Four Way Books
$15.95, 84 pages
Review by Rachel Mennies
In Greek myth, the seven sisters we call Pleiades committed suicide after the death of their father, the titan Atlas (tasked with separating the heavens from the earth upon his back). While alive, each individual sister lived at the mercy of the impulses of various gods and men, sometimes even bearing their children; in their individual mythologies, their legacies are not kept separate from the ones men made with them or onto them, and they appear in our sky today as a unit of sisters—bound together as stars.
In Blood, Sparrows and Sparrows (Four Way Books), the poet Eugenia Leigh’s first collection, we meet Sisters; we meet Father, too, and Mother. Leigh builds these figures out to the scale of myth throughout her book, both as forces bound together by trauma and as personae often compromised by their fraught, epic-scaled loves. Steeped in questioning worship and a profound hunger for bodily life, the speakers of Leigh’s gorgeously imagistic, lyric book search for ways out of and back into the family unit, casting an unflinching stare on abuse, desire, and the destruction wreaked by both forces. Continue reading
Joy Katz, All You Do is Perceive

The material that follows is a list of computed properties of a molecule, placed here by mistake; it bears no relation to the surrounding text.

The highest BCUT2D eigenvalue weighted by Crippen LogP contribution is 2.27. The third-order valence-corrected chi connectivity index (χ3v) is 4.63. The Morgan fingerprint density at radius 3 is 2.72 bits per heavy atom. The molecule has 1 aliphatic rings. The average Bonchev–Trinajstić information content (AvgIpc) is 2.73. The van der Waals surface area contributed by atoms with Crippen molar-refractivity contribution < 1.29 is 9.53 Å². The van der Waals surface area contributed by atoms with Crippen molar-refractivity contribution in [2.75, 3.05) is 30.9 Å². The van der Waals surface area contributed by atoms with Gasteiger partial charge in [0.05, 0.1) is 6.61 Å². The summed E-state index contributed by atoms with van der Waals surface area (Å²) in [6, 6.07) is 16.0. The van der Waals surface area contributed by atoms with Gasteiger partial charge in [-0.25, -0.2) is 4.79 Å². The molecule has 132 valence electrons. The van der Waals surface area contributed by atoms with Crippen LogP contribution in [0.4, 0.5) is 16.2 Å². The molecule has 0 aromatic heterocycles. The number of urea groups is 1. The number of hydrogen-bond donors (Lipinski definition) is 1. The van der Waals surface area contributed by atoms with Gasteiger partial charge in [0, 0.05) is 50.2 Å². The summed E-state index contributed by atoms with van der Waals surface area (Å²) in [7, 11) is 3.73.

(With a bonus New Year’s Day Black-Eyed Pea recipe)
By Sherrie Flick
For the past three years I’ve celebrated New Year’s Eve in Key Largo with the writer Chuck Kinder, his wife Diane Cecily, and my husband Rick Schweikert. Chuck and Diane’s rental has a beautiful deck on which one can drink coffee, wine, and cocktails while watching dolphins frolic and manatees loll in the Gulf of Mexico. The view is like the idea of love manifested. The view reminds me of the wonderful last line of the title poem of Joy Katz’s new book: “I was given nothing but the air, and the air dazzled.”
I ring in the New Year with friends and a sunset, eat fish, sip cocktails, with a final clink of champagne glasses around the table. “Let’s toast to another year!” we say. “I’m still alive!” Chuck says. And we laugh and toast again.
New Years Day I make spicy black-eyed peas. I’m actually doing this right now as I write this post. They’re bubbling on the stove. Simmering away—offering up potential, celebrating hope.
While I wait on the peas, I’m also reading the poetry collection All You Do is Perceive by Joy Katz. I’m perched on a bar stool at the kitchen counter, palm trees sway outside the big picture window. Continue reading